November 26, 2012–Fred Whitfield’s autobiography – Gold Buckles Don’t Lie – is due to be published next spring and will end with his labors at this 20th Wrangler National Finals Rodeo appearance. Whitfield says he’s “not worried” about how this plays out, but he also has a good enough sense of dramatic possibilities that he knows what a great last act could mean for book sales and his legacy in the sport.
Sure, he enters the WNFR 12th in the standings, officially a long shot, but he also knows that with a $6.125 million purse in Vegas, nobody can truly be counted out. Ten good days could allow him to claim his eighth tie-down roping gold buckle and tie Dean Oliver for the event record.
There is a certain symmetry to the thing: This is the year that Oliver is being honored as a Legend of ProRodeo at the Dec. 3 Gold Buckle Gala at the South Point Hotel, Spa & Casino.
“There are a lot of people who will look at me and say, ‘Is he going to be as competitive as he was at his fourth, fifth or 10th NFR?” Whitfield said. “But we’ll see. I’m going there with nothing to lose. My goal this year was to qualify for my 20th and I’ve done that … 20 in 23 years. I can look back over the season and say, ‘What if I’d won Reno, or what if I’d done better someplace else?’ There were lots of highs and a few lows along the way, but I made it to the NFR. Now we’ll see.”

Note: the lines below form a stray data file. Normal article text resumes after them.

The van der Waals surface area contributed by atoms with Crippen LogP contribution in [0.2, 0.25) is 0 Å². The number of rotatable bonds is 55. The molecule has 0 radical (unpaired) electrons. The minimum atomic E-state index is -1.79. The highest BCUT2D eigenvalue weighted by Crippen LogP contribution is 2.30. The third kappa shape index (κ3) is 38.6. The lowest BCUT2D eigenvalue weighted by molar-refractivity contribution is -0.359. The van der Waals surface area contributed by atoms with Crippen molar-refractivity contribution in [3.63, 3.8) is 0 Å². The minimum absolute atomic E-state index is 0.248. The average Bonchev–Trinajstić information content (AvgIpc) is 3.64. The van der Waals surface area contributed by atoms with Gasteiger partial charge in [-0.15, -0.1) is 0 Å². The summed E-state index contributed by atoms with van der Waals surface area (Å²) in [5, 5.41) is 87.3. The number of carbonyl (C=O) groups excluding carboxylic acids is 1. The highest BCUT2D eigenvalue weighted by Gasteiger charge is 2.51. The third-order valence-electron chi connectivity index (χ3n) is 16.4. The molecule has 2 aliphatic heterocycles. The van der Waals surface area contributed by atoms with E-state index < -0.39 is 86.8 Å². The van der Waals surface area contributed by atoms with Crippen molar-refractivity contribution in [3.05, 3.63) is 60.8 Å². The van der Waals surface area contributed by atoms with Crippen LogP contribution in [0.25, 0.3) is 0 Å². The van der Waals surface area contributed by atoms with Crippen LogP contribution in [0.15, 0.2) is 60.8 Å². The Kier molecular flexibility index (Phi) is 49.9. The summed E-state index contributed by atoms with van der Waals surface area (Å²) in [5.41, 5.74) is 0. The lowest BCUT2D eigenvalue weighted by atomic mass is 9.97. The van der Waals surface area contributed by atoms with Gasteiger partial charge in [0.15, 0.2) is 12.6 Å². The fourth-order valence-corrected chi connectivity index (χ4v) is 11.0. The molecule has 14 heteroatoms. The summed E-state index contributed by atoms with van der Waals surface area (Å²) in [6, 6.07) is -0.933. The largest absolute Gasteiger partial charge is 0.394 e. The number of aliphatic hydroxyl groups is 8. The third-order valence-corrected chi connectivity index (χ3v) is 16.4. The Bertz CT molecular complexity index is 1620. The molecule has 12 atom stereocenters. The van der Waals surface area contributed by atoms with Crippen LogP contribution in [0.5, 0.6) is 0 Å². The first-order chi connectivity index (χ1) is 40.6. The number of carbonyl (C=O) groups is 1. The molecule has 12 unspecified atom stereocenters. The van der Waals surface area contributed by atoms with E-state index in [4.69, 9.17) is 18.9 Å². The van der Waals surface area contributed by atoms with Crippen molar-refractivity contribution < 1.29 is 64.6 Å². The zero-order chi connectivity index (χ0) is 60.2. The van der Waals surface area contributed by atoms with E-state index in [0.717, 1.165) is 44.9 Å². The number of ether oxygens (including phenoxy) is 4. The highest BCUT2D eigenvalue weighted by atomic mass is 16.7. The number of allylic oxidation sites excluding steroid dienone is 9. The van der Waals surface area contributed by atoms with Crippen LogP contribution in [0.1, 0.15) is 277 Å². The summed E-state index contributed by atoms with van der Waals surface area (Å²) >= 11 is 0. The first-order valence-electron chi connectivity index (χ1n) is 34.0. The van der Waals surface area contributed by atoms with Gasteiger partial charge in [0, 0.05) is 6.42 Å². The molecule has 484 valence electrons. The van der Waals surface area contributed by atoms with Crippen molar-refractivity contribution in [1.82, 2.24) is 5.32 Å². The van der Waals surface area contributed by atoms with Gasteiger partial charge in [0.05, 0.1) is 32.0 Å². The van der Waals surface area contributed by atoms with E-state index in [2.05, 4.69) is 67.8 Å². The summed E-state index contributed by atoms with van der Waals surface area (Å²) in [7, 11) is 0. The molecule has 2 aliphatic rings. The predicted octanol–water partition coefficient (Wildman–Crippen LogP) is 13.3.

Whitfield’s quixotic quest for further history-making is just one of several worth watching at this 54th renewal of the sport’s biggest event:
• Eighteen years removed from his last gold buckle – and four years from his last WNFR appearance – team roping legend Clay O’Brien Cooper has a very real shot at regaining a share of his place in the record book. Cooper and header Jake Barnes won seven gold buckles (1985-89, 1992, 1994) to set a ProRodeo record that stood until Speed Williams and Rich Skelton won eight in a row from 1997-2004. A win next month with 2007 World Champion Chad Masters would give Cooper his eighth, and he starts the rodeo second in the world standings to Patrick Smith.
• Bobby Mote’s goal since he started his ProRodeo career in 1996 has been to win more gold buckles than any bareback rider in the history of the sport. A win from the No. 4 slot this year would be Mote’s fifth, tying the record shared by Bruce Ford (1979-80, 1982-83, 1987) and Joe Alexander (1971-75).
• Luke Branquinho of Los Alamos, Calif., is seeking to become the first steer wrestler since Ote Berry in 1990-91 to claim back-to-back world championships and just the fifth bulldogger to win four or more gold buckles, joining Everett Bowman, Jim Bynum and Berry in a tie for second place with four, two back of record-holder Homer Pettigrew.
• And then, of course, there is Trevor Brazile, who is taking aim at extending his record for all-around titles to 10 by winning what would be his record seventh in a row. He currently shares the record of six in a row with Tom Ferguson (1974-79) and Ty Murray (1989-94). If he and team roping partner Patrick Smith win a round, Brazile will tie the National Finals record of 51 held by Billy Etbauer. If Brazile wins the all-around as expected (he has a lead of more than $103,000 on Steven Dent), it will be his 17th gold buckle, allowing him to break the record he shares with Jim Shoulders for most world championships by a multi-event cowboy. If he should also win the team roping title with Smith, that would be No. 18, tying steer roper Guy Allen for the record for most gold buckles won overall. It would also make Brazile the first cowboy in the sport’s history to earn multiple world championships in four categories; he enters this WNFR with nine titles in the all-around, three in steer roping, three in tie-down roping and one in team roping.